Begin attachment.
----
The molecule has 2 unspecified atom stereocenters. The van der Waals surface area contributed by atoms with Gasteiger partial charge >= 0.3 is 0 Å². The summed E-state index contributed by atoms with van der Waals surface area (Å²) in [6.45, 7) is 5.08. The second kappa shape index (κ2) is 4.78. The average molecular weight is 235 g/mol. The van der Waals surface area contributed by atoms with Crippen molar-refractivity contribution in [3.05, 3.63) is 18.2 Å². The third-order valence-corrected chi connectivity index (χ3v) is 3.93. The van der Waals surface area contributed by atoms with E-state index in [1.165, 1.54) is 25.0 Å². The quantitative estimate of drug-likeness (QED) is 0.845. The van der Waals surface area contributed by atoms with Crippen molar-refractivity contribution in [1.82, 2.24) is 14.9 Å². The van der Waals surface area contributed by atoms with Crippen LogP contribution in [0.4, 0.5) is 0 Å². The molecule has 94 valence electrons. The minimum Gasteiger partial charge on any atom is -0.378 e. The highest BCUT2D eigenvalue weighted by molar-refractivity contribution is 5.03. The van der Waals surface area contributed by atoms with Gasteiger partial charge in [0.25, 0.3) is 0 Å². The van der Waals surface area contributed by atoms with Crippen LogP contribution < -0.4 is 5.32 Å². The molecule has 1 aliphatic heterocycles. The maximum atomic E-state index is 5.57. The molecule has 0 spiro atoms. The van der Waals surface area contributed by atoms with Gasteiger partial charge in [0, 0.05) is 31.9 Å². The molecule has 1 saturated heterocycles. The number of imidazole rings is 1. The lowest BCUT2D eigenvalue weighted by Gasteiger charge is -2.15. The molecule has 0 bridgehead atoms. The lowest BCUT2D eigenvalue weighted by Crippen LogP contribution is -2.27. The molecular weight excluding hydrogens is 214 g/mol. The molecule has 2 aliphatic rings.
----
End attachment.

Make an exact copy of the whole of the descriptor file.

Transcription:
The molecule has 2 unspecified atom stereocenters. The van der Waals surface area contributed by atoms with Gasteiger partial charge >= 0.3 is 0 Å². The summed E-state index contributed by atoms with van der Waals surface area (Å²) in [6.45, 7) is 5.08. The second kappa shape index (κ2) is 4.78. The average molecular weight is 235 g/mol. The van der Waals surface area contributed by atoms with Crippen molar-refractivity contribution in [3.05, 3.63) is 18.2 Å². The third-order valence-corrected chi connectivity index (χ3v) is 3.93. The van der Waals surface area contributed by atoms with E-state index in [1.165, 1.54) is 25.0 Å². The quantitative estimate of drug-likeness (QED) is 0.845. The van der Waals surface area contributed by atoms with Crippen molar-refractivity contribution in [1.82, 2.24) is 14.9 Å². The van der Waals surface area contributed by atoms with Crippen LogP contribution in [0.4, 0.5) is 0 Å². The molecule has 94 valence electrons. The minimum Gasteiger partial charge on any atom is -0.378 e. The highest BCUT2D eigenvalue weighted by molar-refractivity contribution is 5.03. The van der Waals surface area contributed by atoms with Gasteiger partial charge in [0.25, 0.3) is 0 Å². The van der Waals surface area contributed by atoms with Crippen LogP contribution < -0.4 is 5.32 Å². The molecule has 1 aliphatic heterocycles. The maximum atomic E-state index is 5.57. The molecule has 0 spiro atoms. The van der Waals surface area contributed by atoms with Gasteiger partial charge in [0, 0.05) is 31.9 Å². The molecule has 1 saturated heterocycles. The number of imidazole rings is 1. The lowest BCUT2D eigenvalue weighted by Gasteiger charge is -2.15. The molecule has 0 bridgehead atoms. The lowest BCUT2D eigenvalue weighted by Crippen LogP contribution is -2.27. The molecular weight excluding hydrogens is 214 g/mol. The molecule has 2 aliphatic rings.